Summarising, on the opening day of Sgt Nightingale's court martial, the prosecution said it was for the board to determine fact and on that basis whether he was guilty or not guilty.
We suggest that the questions that the evidence in this case raises and the matter are straightforward.
Did the defendant put the gun and the ammunition in his bedroom or did somebody else put it there?
If the gun and ammunition belonged to somebody else, how did the defendant miss it?
Is the claim of memory loss in respect of the gun and ammunition the truth or a lie told to try and avoid the consequences of the truth?
Sgt Nightingale, has pleaded not guilty to a charge of possession of a prohibited firearm and 338 rounds of ammunition.
Following a search of SAS sniper Sgt Danny Nightingale's accommodation and the discovery of the arsenal, he and Soldier N were both summoned to see a superior officer, a court heard.
Timothy Cray prosecuting said: "Soldier N then told the defendant that he had a pistol in his room and ammunition at the property.
"The defendant then said words to the effect 'I've got exactly the same at the house'."
Soldier N later pleaded guilty to Firearms Act offences after a weapon, ammunition and hand grenade were recovered from the property.
He was given a sentence of military detention, which he is serving.
A court martial has heard that a firearm and ammunition were in found Sgt Danny Nightingale's accommodation, which he shared with a soldier - known as Soldier N - in 2011.
He admitted possession of a firearm and ammunition when he was arrested and interviewed.
"When asked to account for the presence of the items found at his address, he said he had brought the pistol back to the UK in personal baggage as a war trophy," the prosecution said.
In a 2011 interview with the Royal Military Police, Sgt Nightingale "clarified" that he was given the pistol as a personal gift by a group of Iraqi nationals he had been working with and that he intended to give the weapon to his unit as a leaving gift.
"During the interviews he sought to excuse his actions by saying that his failure to comply with the proper procedures was down to oversight", Timothy Cray, prosecuting said.
"If the defendant is claiming that, in 2011, he missed seeing the weapon and the ammunition through oversight or through being away from his base, the Crown suggests that this claim does not stand up to analysis.
A handgun and more than 300 rounds of ammunition were recovered when police raided the quarters of an SAS sniper, a court heard today.Read the full story ›
Timothy Cray, prosecuting at the Danny Nightingale retrial, has said: "No soldier, no matter what his experience or the unit he is attached to is above the law."
The prosecution say the defence will claim that Sergeant Nightingale's earlier admissions to the offences are unreliable and that someone else could have put the gun in his wardrobe and ammunition under his bed.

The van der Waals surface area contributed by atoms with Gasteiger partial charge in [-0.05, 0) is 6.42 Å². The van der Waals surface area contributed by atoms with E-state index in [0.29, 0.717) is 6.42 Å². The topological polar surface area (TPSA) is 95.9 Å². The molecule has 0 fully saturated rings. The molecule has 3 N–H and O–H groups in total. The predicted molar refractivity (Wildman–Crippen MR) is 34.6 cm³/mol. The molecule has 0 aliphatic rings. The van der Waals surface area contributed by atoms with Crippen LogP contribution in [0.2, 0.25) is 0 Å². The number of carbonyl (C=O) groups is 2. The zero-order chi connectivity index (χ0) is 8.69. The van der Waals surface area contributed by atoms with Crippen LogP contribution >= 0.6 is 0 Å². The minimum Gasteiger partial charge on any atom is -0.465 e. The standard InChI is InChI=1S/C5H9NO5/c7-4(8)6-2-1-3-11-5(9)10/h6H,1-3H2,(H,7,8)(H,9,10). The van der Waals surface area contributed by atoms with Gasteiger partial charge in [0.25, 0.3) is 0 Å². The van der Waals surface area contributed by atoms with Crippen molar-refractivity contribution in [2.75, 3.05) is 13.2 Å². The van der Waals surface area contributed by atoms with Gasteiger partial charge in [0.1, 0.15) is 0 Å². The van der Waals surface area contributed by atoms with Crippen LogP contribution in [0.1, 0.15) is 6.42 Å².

Their claim of unreliability is put down to memory difficulties he says he suffered.
A panel of five officers who will sit as board or jury for Danny Nightingale's court martial have been sworn in.
The Judge Advocate General advises them to ignore any media coverage they have seen to date in this case.
Some special forces members currently serving in Afghanistan are expected to give evidence via videolink during this court martial.
An SAS sniper from Cheshire facing a retrial on gun charges is to be medically discharged from the Army. The Army had agreed that Sergeant Danny Nightingale can be medically discharged, his lawyer Simon McKay said. His last week with the Army will be in February next year.
Lawyers for an SAS sniper are writing to military prosecutors to ask them to reconsider their decision to pursue a retrial.Read the full story ›
SAS sniper Sergeant Danny Nightingale has been recommended for medical discharge, his lawyer said today.
The Medical Board of the British Army today recommended that the 38-year-old who is from Crewe, should be medically discharged as a result of serious brain damage caused following his collapse in the Amazon jungle in 2009, Simon McKay said.
In a statement issued through Mr McKay, Sgt Nightingale said he was "devastated" that his SAS service had come to an end, but he recognised the brain damage he suffered in 2009 meant he could no longer carry out his normal duties.
Speaking outside Bulford Military Court Centre in Wiltshire this afternoon, Sgt Nightingale, thanked his family, including his wife Sally, for their support.
Describing his ordeal in the courts so far, the 38-year-old soldier said:
I wouldn't wish it on anyone's family - it's horrible. That's not just for Sally, myself and the kids, it's on the wider family. It's hard.
"Thanks to everybody, the family who have come from around the world for this, thanks to the public and to the media who have been very supportive throughout."
Without Sal and the family, I wouldn't be here now. They've been amazing, strong, very robust. I think a lot of people would have crumbled."